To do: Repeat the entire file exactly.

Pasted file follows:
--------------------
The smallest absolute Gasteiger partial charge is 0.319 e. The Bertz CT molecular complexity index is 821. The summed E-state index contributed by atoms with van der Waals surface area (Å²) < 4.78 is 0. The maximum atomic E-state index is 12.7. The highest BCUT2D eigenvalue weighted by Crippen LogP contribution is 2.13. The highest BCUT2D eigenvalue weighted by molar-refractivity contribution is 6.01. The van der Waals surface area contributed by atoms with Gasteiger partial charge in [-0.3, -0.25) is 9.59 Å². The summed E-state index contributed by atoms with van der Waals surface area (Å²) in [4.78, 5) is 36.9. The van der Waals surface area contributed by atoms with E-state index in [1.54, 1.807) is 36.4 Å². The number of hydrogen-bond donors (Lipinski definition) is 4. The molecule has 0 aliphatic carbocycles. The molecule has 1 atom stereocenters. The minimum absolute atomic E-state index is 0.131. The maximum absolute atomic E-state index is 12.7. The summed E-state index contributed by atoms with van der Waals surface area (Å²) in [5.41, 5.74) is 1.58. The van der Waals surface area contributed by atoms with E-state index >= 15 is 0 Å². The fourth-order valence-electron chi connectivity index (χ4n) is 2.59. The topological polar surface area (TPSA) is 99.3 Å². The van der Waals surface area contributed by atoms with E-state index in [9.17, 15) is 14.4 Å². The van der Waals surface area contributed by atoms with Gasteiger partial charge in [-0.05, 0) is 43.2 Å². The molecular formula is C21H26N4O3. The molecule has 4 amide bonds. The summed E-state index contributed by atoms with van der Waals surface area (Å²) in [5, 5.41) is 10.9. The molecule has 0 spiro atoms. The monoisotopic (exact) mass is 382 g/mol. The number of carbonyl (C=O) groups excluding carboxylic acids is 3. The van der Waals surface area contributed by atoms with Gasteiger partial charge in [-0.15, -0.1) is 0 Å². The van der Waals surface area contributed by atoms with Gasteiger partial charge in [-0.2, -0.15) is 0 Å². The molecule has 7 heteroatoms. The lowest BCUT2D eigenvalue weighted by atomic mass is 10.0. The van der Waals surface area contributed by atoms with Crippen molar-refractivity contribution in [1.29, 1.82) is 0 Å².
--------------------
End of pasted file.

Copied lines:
The smallest absolute Gasteiger partial charge is 0.319 e. The Bertz CT molecular complexity index is 821. The summed E-state index contributed by atoms with van der Waals surface area (Å²) < 4.78 is 0. The maximum atomic E-state index is 12.7. The highest BCUT2D eigenvalue weighted by Crippen LogP contribution is 2.13. The highest BCUT2D eigenvalue weighted by molar-refractivity contribution is 6.01. The van der Waals surface area contributed by atoms with Gasteiger partial charge in [-0.3, -0.25) is 9.59 Å². The summed E-state index contributed by atoms with van der Waals surface area (Å²) in [4.78, 5) is 36.9. The van der Waals surface area contributed by atoms with E-state index in [1.54, 1.807) is 36.4 Å². The number of hydrogen-bond donors (Lipinski definition) is 4. The molecule has 0 aliphatic carbocycles. The molecule has 1 atom stereocenters. The minimum absolute atomic E-state index is 0.131. The maximum absolute atomic E-state index is 12.7. The summed E-state index contributed by atoms with van der Waals surface area (Å²) in [5.41, 5.74) is 1.58. The van der Waals surface area contributed by atoms with E-state index >= 15 is 0 Å². The fourth-order valence-electron chi connectivity index (χ4n) is 2.59. The topological polar surface area (TPSA) is 99.3 Å². The van der Waals surface area contributed by atoms with E-state index in [9.17, 15) is 14.4 Å². The van der Waals surface area contributed by atoms with Gasteiger partial charge in [-0.05, 0) is 43.2 Å². The molecular formula is C21H26N4O3. The molecule has 4 amide bonds. The summed E-state index contributed by atoms with van der Waals surface area (Å²) in [5, 5.41) is 10.9. The molecule has 0 spiro atoms. The monoisotopic (exact) mass is 382 g/mol. The number of carbonyl (C=O) groups excluding carboxylic acids is 3. The van der Waals surface area contributed by atoms with Gasteiger partial charge in [-0.15, -0.1) is 0 Å². The van der Waals surface area contributed by atoms with Gasteiger partial charge in [-0.2, -0.15) is 0 Å². The molecule has 7 heteroatoms. The lowest BCUT2D eigenvalue weighted by atomic mass is 10.0. The van der Waals surface area contributed by atoms with Crippen molar-refractivity contribution in [1.29, 1.82) is 0 Å².